It all began with the photographs we’d taken. On film. That’s how long we were together. When we first started dating I didn’t have a cell phone or a computer. I had given him my phone number on a piece of paper. And when we had our first real conversation it was over a telephone with a cord.
There was still a huge box of photographs to go through since I moved out after our break up. A lot of them were of him. Even more were of us. I decided it would be best to rip it off like a Band-Aid. And that’s exactly what I did.
Over a weekend I took all the photographs out of the box and went though them one by one. Each one brought me back to a time, to a place and to a feeling. Wow, look how young we were. Look at all the phases that we’d gone through. Fifteen years’ worth. Yes, it was emotionally draining, but surprisingly it didn’t make me sad. Instead, it actually made me…happy.
Nearly every picture of us together brought me joy. I suppose it’s because you only take pictures when you’re having a good time. But still we looked so happy, so in love, and when I look at them now I still feel that way.
I knew he’d want to see some of them too. So, I reached out to him on my cell phone, through Facebook.
“If you’d like to stop by for some wine or some coffee that would be nice,” he replied. “But I’m dating someone and we live together. So she’ll be here.”
Yes, I already knew they were living together. I saw it on Instagram.
“You’re really taking the high road,” my friend said when I told her I was meeting up with him, and with her too. But to me it didn’t feel that way. To me it just felt like this was the natural progression of things. Like it was the next step in our relationship, only our relationship was different now.
The following weekend I went over to their apartment, which used to be my apartment. And I played with their cat which used to be my cat. For a moment I thought to myself “wow, their place looks really nice”—and then remembered that I had done all of the decorating.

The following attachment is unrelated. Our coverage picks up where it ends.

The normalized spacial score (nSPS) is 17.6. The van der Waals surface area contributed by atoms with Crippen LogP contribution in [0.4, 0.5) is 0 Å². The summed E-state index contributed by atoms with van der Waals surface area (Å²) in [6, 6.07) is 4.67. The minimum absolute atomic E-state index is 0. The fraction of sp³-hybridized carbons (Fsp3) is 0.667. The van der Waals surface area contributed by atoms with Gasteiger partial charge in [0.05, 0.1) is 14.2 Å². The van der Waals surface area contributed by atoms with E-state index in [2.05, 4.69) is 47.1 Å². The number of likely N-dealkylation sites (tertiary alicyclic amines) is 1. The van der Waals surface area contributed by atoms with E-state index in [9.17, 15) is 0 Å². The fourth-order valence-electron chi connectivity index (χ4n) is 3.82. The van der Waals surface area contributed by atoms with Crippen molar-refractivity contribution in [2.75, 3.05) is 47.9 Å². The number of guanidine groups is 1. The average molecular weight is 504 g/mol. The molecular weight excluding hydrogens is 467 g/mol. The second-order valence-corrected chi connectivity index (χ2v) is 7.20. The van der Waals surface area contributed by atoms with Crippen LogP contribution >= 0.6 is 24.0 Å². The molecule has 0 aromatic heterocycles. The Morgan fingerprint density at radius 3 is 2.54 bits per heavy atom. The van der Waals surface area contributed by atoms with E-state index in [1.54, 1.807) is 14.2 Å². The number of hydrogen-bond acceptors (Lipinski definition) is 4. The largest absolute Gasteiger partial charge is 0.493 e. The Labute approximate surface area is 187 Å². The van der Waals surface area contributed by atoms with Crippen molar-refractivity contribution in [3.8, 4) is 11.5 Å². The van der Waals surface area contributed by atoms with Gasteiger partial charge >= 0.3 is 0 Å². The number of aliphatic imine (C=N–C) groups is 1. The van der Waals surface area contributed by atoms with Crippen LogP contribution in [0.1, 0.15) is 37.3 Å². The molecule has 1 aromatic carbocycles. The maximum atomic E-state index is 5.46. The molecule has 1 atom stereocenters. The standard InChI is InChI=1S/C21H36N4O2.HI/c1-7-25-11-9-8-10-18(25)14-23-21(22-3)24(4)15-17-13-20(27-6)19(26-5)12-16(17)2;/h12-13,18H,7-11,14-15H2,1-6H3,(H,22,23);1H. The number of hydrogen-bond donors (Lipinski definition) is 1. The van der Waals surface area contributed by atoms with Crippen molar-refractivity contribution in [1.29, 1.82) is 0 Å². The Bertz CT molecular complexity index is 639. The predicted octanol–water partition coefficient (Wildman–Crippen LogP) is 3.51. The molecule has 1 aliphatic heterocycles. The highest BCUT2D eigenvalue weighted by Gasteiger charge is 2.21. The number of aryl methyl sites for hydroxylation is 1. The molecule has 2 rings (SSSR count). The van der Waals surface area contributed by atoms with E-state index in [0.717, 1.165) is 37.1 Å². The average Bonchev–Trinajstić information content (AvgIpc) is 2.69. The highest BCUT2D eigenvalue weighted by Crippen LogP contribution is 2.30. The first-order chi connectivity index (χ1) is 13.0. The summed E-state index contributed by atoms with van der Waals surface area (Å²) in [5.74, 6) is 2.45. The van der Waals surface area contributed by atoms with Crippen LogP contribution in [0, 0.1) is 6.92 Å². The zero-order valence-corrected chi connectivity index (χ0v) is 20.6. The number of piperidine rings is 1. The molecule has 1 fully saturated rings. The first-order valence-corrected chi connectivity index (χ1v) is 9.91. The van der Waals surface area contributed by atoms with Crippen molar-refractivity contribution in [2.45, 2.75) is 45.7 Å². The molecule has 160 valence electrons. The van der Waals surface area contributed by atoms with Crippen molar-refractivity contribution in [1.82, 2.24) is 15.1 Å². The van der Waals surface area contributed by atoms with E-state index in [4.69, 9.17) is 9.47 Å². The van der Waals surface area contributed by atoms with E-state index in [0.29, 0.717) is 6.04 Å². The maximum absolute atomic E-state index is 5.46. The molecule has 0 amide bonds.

It was little bit like being in the Twilight Zone too. Everything looked mostly the same, but a few things stuck out of place. There was a new coffee pot I didn’t recognize, some forks I wouldn’t have chosen, and a guest room that looked like a real guest room. But some things never change—like the bottle of Jameson on counter, along with the old fashioned crystal glasses I bought him for his birthday. Only now she was pouring the drinks.
Her name was Sherilyn—and she was at least a decade younger than me. But in more ways than not we were similar. And the truth was that I liked her.
I pulled out the envelope with the pictures from my bag.
“Give them to me!” She interjected and tore right into them.
It brought me delight to see her face at the sight of us fifteen years younger—him without tattoos, me with blonde hair. And I enjoyed re-discovering my relationship and my ex-boyfriend along with her. Yes, that was my man. And now he was hers.
Don’t get me wrong—it took me many years to get to this point. The point where I am to look at my relationship objectively and see that changes that happen though painful, are always good. It is a testament to our growth as a individuals as well as a couple that we realize while we don’t want to be together anymore, we also don’t want each other to be miserable. For me, this is enlightenment and ultimately I know that being happy for them is being happy for myself.